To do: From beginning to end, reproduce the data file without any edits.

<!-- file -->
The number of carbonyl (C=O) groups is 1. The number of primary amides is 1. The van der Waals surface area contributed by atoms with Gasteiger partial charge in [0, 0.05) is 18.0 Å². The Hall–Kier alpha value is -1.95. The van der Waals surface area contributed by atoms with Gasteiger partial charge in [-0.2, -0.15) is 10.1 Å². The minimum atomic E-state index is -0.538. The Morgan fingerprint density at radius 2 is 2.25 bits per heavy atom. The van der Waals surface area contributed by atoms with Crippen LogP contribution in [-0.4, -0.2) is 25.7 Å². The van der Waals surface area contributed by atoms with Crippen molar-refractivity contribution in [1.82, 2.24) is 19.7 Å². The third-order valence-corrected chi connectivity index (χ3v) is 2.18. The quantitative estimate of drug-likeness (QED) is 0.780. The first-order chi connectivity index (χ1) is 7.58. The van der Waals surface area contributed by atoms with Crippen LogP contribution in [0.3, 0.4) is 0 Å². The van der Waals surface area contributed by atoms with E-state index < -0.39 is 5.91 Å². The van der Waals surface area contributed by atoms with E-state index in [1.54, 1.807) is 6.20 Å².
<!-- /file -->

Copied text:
The number of carbonyl (C=O) groups is 1. The number of primary amides is 1. The van der Waals surface area contributed by atoms with Gasteiger partial charge in [0, 0.05) is 18.0 Å². The Hall–Kier alpha value is -1.95. The van der Waals surface area contributed by atoms with Gasteiger partial charge in [-0.2, -0.15) is 10.1 Å². The minimum atomic E-state index is -0.538. The Morgan fingerprint density at radius 2 is 2.25 bits per heavy atom. The van der Waals surface area contributed by atoms with Crippen LogP contribution in [-0.4, -0.2) is 25.7 Å². The van der Waals surface area contributed by atoms with Crippen molar-refractivity contribution in [1.82, 2.24) is 19.7 Å². The third-order valence-corrected chi connectivity index (χ3v) is 2.18. The quantitative estimate of drug-likeness (QED) is 0.780. The first-order chi connectivity index (χ1) is 7.58. The van der Waals surface area contributed by atoms with Crippen LogP contribution in [0.3, 0.4) is 0 Å². The van der Waals surface area contributed by atoms with E-state index < -0.39 is 5.91 Å². The van der Waals surface area contributed by atoms with E-state index in [1.54, 1.807) is 6.20 Å².